By: Ryley Chorowiec
My hopes and expectations were turned into black holes and revelations.
In their eighth studio album, The British alternative prog rockers dive deep into their long and unholy obsession with infusing electronic elements into their already complex music. Simulation Theory takes the listener on a polarizing extra terrestrial journey which after 40 minutes, might leave you with quite the headache. The Devonshire trio and their overuse of 1980s synthesizers and electronic beats is nothing new.
Our first major experience with this was on their 6th album, The 2nd Law, where the band shocked many listeners with their incorporation of Skrillex-like noises. Simulation Theory ramps these sounds up to an 11, making it difficult to pick out the most honourable artistic qualities from the music.
The album art, created by Stranger Thing’s artwork designer Kyle Lambert confirms my suspicions on just how much Netflix Matt Bellamy and the rest of the guys have been watching over the past three years instead of diligently working to release a better quality of music. Although I don't question the bands devotion to their craft, it seems as though this album was easily thrown together as an attempt to crush Spotify and Apple Music charts.
Being co-produced by Timbaland, maybe this shouldn't have come as such a surprise to me. As a big Muse fan, I was naively hoping this record would be a return of their original stylistic elements. The band’s 2015 release of Drones saw the trio return to a slightly more original rock sound, unfortunately while still not packing very much of a punch at all.
From the beginning of the album, it seems as though Muse are still bitter about losing their 2012 battle for the James Bond theme song against Adele’s “Sky Fall.” The vibes in the opening track “Algorithm” made me feel like they're on a Liam Neeson mission which requires them to be on a space shuttle, set in 2055. Sure, chomp on a purple mushroom cap or two and give it a listen-it might be your thing. However, a sober mind can only take so much noise at once. As I listened to the album I found it extremely difficult to pick out sounds I liked due to the overwhelming hum and buzz of electronic sample pads and outer-space synthesizers.
The special effects on tracks like “Propaganda” and “Blockades” make listening unbearable at certain points, while tracks like “Pressure” and “The Dark Side” might just have your feet shuffling across your bedroom floor. Funny enough, it appears the bands leading two singles “Dig Down” and “Thought Contagion” might just be the worst tracks on the whole record suffocating you with their innovative sounds.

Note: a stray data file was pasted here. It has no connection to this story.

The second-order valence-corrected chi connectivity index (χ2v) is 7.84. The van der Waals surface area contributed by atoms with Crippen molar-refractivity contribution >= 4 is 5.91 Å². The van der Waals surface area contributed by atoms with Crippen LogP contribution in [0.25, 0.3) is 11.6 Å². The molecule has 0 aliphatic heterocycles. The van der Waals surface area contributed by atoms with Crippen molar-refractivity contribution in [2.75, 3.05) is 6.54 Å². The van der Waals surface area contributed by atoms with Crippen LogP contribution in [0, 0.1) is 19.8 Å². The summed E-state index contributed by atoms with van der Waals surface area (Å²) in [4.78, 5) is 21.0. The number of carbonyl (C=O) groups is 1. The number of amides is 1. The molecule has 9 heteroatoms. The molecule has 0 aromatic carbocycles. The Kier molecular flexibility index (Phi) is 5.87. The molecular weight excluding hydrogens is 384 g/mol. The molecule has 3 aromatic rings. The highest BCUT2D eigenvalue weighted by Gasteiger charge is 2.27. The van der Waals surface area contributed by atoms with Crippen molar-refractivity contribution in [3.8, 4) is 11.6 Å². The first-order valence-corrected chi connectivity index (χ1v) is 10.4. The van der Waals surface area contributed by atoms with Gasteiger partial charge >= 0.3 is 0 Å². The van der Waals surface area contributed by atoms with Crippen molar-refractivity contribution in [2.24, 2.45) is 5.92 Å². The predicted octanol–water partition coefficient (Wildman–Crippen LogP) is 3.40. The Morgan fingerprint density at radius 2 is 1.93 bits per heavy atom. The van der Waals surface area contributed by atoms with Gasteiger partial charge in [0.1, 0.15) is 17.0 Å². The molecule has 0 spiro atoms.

There’s no doubt that Matt Bellamy’s vocals are the highlight of this album. Bigger and better than ever, he makes a habit of reminding us just how hair raising and mesmerizing his vocal range can be. It’s a shame that both Matt’s vocals and guitars are often drowned out by the pulsating electronica that comes with every new Muse album. When audible, Bellamy’s guitar tones are creamy and fuzzy, with Brian May-like undertones. Bassist Chris Wolstenholme carries the rhythm section throughout the album with groovy and fluid bass lines, meanwhile I would likely be able to recreate Drummer Dominic Howard’s performance via garage band drum machines in my basement.
Overall, we can definitely classify this record as innovative. Muse have long experimented with electronic elements within their music, and this is truly a huge dive into the murky waters of electronica and over production. If one thing is certain, Muse definitely has one of the most loyal fanbases on the planet. The trio’s fans will eat up pretty much anything they put out- and keep jamming arenas until they’re sold out. If you’re looking for something to take you another frequency during some type of psychedelic experience, this might just be the album for you. However, I’m going to have a very hard time attempting to listen to this album again with my brain in its average setting. The album has definitely reached success, peaking at No.1 On the UK Billboard charts just earlier this week. With that being said, this record seriously lacks the traditional rock and roll ambience which built the empire Muse now look down upon from their throne, alongside Timbaland, and by the next record, who knows, maybe even Steve Aoki at this point…
Favourite Tracks: “The Dark Side” “Pressure”
Least Favourite Tracks: “Propaganda” “Dig Down” “Something Human”